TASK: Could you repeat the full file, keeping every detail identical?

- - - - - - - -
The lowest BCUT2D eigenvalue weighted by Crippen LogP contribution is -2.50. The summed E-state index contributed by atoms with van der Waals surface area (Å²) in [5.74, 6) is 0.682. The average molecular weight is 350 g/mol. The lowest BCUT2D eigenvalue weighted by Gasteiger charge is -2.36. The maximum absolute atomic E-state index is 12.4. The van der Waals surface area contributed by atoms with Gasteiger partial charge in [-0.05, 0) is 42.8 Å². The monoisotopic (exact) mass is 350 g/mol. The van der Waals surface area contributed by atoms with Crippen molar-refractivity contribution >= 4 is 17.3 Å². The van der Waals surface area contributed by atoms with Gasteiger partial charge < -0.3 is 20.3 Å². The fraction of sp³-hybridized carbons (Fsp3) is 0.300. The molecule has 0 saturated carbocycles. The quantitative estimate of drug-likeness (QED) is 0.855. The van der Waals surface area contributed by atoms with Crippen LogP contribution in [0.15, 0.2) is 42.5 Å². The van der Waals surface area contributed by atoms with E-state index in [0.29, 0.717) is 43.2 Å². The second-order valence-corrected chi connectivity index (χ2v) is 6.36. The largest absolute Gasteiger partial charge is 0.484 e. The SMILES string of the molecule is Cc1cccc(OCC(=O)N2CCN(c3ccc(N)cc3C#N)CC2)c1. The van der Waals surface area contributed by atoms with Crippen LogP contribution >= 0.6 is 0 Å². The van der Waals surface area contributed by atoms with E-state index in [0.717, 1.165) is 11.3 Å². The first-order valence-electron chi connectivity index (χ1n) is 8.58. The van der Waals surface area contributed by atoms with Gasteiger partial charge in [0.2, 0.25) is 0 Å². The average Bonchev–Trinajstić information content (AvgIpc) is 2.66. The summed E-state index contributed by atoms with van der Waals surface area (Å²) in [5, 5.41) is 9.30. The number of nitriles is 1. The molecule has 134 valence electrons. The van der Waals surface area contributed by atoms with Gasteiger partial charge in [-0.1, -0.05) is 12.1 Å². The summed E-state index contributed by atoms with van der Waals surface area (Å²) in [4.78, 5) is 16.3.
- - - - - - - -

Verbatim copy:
The lowest BCUT2D eigenvalue weighted by Crippen LogP contribution is -2.50. The summed E-state index contributed by atoms with van der Waals surface area (Å²) in [5.74, 6) is 0.682. The average molecular weight is 350 g/mol. The lowest BCUT2D eigenvalue weighted by Gasteiger charge is -2.36. The maximum absolute atomic E-state index is 12.4. The van der Waals surface area contributed by atoms with Gasteiger partial charge in [-0.05, 0) is 42.8 Å². The monoisotopic (exact) mass is 350 g/mol. The van der Waals surface area contributed by atoms with Crippen molar-refractivity contribution >= 4 is 17.3 Å². The van der Waals surface area contributed by atoms with Gasteiger partial charge < -0.3 is 20.3 Å². The fraction of sp³-hybridized carbons (Fsp3) is 0.300. The molecule has 0 saturated carbocycles. The quantitative estimate of drug-likeness (QED) is 0.855. The van der Waals surface area contributed by atoms with Crippen LogP contribution in [0.15, 0.2) is 42.5 Å². The van der Waals surface area contributed by atoms with E-state index in [0.29, 0.717) is 43.2 Å². The second-order valence-corrected chi connectivity index (χ2v) is 6.36. The largest absolute Gasteiger partial charge is 0.484 e. The SMILES string of the molecule is Cc1cccc(OCC(=O)N2CCN(c3ccc(N)cc3C#N)CC2)c1. The van der Waals surface area contributed by atoms with Crippen LogP contribution >= 0.6 is 0 Å². The van der Waals surface area contributed by atoms with E-state index in [0.717, 1.165) is 11.3 Å². The first-order valence-electron chi connectivity index (χ1n) is 8.58. The van der Waals surface area contributed by atoms with Gasteiger partial charge in [0.2, 0.25) is 0 Å². The average Bonchev–Trinajstić information content (AvgIpc) is 2.66. The summed E-state index contributed by atoms with van der Waals surface area (Å²) in [5, 5.41) is 9.30. The number of nitriles is 1. The molecule has 134 valence electrons. The van der Waals surface area contributed by atoms with Gasteiger partial charge in [-0.1, -0.05) is 12.1 Å². The summed E-state index contributed by atoms with van der Waals surface area (Å²) in [4.78, 5) is 16.3.